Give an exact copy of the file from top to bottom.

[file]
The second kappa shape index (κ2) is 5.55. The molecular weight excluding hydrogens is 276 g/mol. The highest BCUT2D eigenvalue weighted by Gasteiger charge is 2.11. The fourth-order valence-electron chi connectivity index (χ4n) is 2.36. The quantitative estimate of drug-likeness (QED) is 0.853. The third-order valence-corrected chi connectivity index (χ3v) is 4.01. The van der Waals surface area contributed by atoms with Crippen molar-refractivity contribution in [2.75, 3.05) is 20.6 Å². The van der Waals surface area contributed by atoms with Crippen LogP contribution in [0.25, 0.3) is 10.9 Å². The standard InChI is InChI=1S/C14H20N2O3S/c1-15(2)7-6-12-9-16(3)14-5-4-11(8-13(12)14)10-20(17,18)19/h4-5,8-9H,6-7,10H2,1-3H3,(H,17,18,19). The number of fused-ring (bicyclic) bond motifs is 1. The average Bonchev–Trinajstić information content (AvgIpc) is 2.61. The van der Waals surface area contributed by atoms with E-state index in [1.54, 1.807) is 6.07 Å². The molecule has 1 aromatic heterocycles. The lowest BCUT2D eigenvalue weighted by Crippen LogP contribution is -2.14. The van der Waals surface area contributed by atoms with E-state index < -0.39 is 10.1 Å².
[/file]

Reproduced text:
The second kappa shape index (κ2) is 5.55. The molecular weight excluding hydrogens is 276 g/mol. The highest BCUT2D eigenvalue weighted by Gasteiger charge is 2.11. The fourth-order valence-electron chi connectivity index (χ4n) is 2.36. The quantitative estimate of drug-likeness (QED) is 0.853. The third-order valence-corrected chi connectivity index (χ3v) is 4.01. The van der Waals surface area contributed by atoms with Crippen molar-refractivity contribution in [2.75, 3.05) is 20.6 Å². The van der Waals surface area contributed by atoms with Crippen LogP contribution in [0.25, 0.3) is 10.9 Å². The standard InChI is InChI=1S/C14H20N2O3S/c1-15(2)7-6-12-9-16(3)14-5-4-11(8-13(12)14)10-20(17,18)19/h4-5,8-9H,6-7,10H2,1-3H3,(H,17,18,19). The number of fused-ring (bicyclic) bond motifs is 1. The average Bonchev–Trinajstić information content (AvgIpc) is 2.61. The van der Waals surface area contributed by atoms with E-state index in [1.54, 1.807) is 6.07 Å². The molecule has 1 aromatic heterocycles. The lowest BCUT2D eigenvalue weighted by Crippen LogP contribution is -2.14. The van der Waals surface area contributed by atoms with E-state index < -0.39 is 10.1 Å².